March 23 , 2006 EJOURNAL...
Home School Burnout, Part 3
More measures to combat Burnout, continued
Sin and unbelief as causes of burnout
I want to tread lightly here, because personally I think as Christians we've got a warped view of what sin is. We tend to think of sin in terms of behaviors and actions when actually it is a heart attitude that doesn't necessarily express itself outwardly. You probably know plenty of non-believers who are kinder, more loving, and cleaner living than many of the Christians around you but they are totally "lost" when it comes to eternal life. And you also probably know plenty of Christians who have learned to "play the game" so well that everyone is shocked when they find out the secret lives these supposedly "perfect" Christians were leading. So, Christian-like behavior is not necessarily an indication of the heart orientation of Christianity.
And then there are those situations that are difficult to grasp . . . . For example, I have a friend who, after many years of trying to redeem her marriage, finally left her husband because he was unfaithful and abused her and her children. A group of her Christian friends implied she had sinned by ending the marriage because "God hates divorce" while another group told her she would be sinning if she stayed in the marriage because to stay would be to condone her husband's behavior. Yet another group (mostly men) told her that the only reason her husband was unfaithful and abusive was because she wasn't submissive enough. Still others told her he needed to take responsibility for his own choices no matter how submissive or unsubmissive she may have been. So no matter which option she chose, there were Christians telling her she was "in sin." Who was right?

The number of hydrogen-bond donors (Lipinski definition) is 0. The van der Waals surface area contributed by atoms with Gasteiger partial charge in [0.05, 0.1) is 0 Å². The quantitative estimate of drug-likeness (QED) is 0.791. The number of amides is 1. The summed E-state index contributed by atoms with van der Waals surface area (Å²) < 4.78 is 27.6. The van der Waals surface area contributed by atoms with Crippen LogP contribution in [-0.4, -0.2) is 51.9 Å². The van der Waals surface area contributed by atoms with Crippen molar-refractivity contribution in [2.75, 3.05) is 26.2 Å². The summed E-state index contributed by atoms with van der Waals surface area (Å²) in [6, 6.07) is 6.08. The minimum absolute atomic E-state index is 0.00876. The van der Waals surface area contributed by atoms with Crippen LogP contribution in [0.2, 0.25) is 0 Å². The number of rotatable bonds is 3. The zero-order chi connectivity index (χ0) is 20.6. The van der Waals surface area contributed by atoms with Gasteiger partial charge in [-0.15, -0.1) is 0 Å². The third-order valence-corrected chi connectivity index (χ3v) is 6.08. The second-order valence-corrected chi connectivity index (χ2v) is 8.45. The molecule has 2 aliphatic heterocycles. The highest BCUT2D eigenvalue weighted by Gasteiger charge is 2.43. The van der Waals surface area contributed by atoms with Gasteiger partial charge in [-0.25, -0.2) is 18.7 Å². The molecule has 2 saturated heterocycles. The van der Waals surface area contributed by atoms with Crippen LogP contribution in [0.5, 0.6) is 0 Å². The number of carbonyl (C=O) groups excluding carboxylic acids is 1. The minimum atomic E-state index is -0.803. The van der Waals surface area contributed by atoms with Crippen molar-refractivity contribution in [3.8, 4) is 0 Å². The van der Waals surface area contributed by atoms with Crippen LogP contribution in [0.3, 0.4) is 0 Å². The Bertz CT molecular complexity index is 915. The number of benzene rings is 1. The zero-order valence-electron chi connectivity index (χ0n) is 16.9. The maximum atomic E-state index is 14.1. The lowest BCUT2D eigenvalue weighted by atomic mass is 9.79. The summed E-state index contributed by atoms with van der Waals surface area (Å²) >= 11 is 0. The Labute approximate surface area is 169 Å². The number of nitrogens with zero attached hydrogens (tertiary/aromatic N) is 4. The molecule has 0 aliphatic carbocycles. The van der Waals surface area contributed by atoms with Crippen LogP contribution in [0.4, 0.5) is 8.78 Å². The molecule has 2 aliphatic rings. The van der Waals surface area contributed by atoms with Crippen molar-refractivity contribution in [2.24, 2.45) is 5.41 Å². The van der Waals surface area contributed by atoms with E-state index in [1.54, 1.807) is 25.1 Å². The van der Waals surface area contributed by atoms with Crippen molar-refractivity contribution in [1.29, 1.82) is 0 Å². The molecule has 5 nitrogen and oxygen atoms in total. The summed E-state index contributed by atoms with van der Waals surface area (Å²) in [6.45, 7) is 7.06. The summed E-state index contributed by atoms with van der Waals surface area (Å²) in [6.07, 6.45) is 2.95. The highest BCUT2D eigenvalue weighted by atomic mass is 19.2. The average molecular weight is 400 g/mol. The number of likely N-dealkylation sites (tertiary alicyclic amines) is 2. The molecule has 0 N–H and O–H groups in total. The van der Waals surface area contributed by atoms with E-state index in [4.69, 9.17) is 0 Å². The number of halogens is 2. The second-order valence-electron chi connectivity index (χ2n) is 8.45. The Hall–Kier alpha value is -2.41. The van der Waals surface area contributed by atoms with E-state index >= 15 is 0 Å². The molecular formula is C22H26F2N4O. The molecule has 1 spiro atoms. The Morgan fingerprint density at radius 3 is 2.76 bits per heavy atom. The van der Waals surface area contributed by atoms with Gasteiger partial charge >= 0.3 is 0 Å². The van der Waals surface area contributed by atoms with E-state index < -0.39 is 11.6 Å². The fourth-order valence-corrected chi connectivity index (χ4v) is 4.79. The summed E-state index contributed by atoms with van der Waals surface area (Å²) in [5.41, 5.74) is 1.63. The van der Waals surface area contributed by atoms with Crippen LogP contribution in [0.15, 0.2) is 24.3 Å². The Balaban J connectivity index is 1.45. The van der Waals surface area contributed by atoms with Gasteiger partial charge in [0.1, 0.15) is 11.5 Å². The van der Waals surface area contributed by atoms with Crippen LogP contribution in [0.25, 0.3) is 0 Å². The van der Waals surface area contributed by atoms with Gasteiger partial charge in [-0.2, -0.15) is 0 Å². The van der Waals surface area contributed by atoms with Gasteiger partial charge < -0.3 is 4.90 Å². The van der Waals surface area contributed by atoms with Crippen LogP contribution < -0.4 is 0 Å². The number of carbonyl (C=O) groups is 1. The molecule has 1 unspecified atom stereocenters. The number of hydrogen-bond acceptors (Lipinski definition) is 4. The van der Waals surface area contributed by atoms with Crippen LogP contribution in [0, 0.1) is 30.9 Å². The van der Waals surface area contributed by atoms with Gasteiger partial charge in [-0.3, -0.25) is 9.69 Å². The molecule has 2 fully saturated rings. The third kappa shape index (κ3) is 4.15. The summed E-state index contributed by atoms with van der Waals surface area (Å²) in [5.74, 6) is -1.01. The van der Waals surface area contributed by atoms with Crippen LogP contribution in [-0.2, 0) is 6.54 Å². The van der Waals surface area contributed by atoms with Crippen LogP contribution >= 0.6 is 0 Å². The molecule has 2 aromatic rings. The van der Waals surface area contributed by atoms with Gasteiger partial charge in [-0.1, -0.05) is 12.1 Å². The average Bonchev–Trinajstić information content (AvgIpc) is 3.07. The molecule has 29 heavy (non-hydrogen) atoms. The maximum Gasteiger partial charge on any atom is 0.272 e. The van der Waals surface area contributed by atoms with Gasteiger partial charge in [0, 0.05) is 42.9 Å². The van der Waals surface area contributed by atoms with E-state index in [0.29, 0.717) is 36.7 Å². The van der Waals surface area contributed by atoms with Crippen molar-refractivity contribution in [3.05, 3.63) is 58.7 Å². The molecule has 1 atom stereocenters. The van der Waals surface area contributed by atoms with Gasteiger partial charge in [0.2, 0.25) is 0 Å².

To add to the already confused situation about what is sin and what it is not, we have to face the fact that many of us were raised in families who used shame to mold us into "good" children. So our consciences are already trained to think of ourselves as "bad" and to condemn ourselves for the slightest thing we do that might be considered "sin." Because of this, we tend to take on undeserved guilt which adds to our emotional turmoil and physical exhaustion.